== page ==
The Bureau of Land Management's (BLM) Colorado office deferred offering oil and gas leases for 84 of 133 parcels of U.S. Forest Service land at the BLM's oil and gas lease sale held last Thursday.
The 133 parcels originally scheduled to be offered represent 175,430 acres. The deferred parcels represent 144,000 acres in the Rio Grande National Forest in Colorado's San Luis Valley. Deferred acreage is 82% of the original lease sale.
"Based on information we received from the public, local governments and our own internal review, we will defer offering these Forest Service parcels until additional analysis can be completed," said BLM Colorado State Director Sally Wisely. The BLM received approximately 97 protests by its April 23 deadline to comment on the sale. Every parcel in the sale received at least one protest, BLM spokesman Jim Sample told NGI.
Concerns raised related to effects on air and water quality. The San Luis Valley is at the headwaters of the Rio Grande river. Protesters also raised concerns about development on roadless areas. The Colorado Division of Wildlife (DOW) filed a protest, seeking removal of several parcels and stipulations on others to protect wildlife; however, its protest was not received by the deadline and was not considered. The DOW raised concerns for the sage grouse and its habitat among other issues. Earlier this year a plan to protect the sage grouse was took effect in Colorado (see NGI, March 24).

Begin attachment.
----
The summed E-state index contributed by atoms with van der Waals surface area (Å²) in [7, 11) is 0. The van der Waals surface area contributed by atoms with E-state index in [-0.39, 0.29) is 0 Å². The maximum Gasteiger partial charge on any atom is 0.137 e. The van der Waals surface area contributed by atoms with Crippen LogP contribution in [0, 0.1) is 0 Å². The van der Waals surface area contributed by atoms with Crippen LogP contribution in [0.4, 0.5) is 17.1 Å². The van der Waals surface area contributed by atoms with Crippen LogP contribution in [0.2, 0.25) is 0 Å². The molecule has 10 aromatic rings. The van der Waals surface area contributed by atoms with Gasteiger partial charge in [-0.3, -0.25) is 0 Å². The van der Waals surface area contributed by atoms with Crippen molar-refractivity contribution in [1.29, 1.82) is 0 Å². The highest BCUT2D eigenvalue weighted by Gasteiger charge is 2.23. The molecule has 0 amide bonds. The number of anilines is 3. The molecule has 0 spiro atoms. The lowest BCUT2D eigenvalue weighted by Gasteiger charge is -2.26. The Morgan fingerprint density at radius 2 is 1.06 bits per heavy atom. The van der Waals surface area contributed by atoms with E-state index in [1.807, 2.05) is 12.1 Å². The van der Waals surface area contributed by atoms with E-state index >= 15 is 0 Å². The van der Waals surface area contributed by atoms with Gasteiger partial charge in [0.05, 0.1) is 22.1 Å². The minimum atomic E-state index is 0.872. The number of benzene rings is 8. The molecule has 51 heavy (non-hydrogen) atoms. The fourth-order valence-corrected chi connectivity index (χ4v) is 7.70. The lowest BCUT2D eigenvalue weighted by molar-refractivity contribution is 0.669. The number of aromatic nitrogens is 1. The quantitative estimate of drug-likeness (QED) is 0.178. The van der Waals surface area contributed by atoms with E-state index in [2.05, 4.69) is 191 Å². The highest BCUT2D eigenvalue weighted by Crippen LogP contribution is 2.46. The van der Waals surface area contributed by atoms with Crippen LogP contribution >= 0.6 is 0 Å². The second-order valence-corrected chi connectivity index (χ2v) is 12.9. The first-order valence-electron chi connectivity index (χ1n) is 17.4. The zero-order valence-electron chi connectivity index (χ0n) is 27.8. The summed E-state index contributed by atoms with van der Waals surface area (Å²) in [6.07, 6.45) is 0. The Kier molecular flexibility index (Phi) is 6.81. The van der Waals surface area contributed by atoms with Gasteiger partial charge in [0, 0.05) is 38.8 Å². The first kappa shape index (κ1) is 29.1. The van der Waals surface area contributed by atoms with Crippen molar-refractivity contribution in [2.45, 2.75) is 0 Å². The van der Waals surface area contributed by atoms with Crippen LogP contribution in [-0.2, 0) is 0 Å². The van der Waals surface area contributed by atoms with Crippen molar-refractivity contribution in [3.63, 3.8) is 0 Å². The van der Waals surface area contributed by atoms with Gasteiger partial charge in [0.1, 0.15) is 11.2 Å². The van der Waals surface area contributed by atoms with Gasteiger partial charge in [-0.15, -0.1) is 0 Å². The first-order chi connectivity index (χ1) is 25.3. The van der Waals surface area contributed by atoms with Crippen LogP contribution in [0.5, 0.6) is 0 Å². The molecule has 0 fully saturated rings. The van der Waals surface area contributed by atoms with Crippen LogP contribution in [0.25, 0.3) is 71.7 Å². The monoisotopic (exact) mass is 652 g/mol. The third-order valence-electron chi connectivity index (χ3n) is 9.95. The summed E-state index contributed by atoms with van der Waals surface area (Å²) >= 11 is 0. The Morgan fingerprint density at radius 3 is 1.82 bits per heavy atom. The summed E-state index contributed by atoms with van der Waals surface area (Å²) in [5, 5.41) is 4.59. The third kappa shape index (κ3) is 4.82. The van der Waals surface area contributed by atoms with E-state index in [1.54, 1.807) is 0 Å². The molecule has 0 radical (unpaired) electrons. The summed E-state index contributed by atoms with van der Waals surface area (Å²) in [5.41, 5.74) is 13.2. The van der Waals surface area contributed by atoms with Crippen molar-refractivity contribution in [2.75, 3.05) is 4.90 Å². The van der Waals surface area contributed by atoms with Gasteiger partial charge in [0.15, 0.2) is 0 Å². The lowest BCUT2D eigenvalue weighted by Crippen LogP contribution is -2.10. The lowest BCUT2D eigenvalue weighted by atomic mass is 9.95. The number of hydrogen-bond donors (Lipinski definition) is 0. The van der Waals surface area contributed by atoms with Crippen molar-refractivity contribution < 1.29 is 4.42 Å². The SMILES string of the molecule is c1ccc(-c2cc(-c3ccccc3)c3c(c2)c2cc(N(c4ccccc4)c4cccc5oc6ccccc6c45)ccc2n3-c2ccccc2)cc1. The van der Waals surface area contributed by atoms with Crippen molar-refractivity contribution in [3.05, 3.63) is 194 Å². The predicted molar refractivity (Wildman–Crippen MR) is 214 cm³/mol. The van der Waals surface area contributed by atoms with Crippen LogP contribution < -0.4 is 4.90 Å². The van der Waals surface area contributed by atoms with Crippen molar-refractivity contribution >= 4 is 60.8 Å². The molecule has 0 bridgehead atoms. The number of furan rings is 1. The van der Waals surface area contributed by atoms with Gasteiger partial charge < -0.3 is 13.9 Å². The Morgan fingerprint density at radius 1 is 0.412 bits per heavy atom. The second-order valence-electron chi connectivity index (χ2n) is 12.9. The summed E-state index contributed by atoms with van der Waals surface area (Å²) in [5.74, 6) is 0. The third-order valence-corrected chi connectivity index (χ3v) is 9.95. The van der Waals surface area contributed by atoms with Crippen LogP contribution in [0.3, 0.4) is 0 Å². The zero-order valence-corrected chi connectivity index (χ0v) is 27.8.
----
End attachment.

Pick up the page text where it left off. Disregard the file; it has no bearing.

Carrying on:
"It's not out of the ordinary to receive a lot of protests, especially where a major watershed is concerned," Sample said. "This area had not seen any new oil and gas leasing for about 20 years. It's an area of particular sensitivity partially because folks hadn't been accustomed to it."
In last week's sale the Colorado BLM office sold 46 parcels of 49 offered, totaling 28,546 acres of public lands. The high bid, for a 160-acre parcel in Weld County, was $3,300 per acre; the high bonus bid was $528,000, for the same parcel. The lease sale earned $3,996,068 in proceeds, of which 48% will go to the state. The state received $123 million in Fiscal Year 2007 from royalties, rentals and bonus bid payments for all federal minerals (including coal).
The Forest Service determines where and under what conditions oil and gas leasing can occur on National Forest System lands, and BLM then decides whether National Environmental Policy Act requirements have been met before offering the leases for sale at auction.
Based on public input, the BLM can choose to offer the parcels, defer them for additional analysis or offer protested parcels with a notice to lessees that the parcels are under protest.
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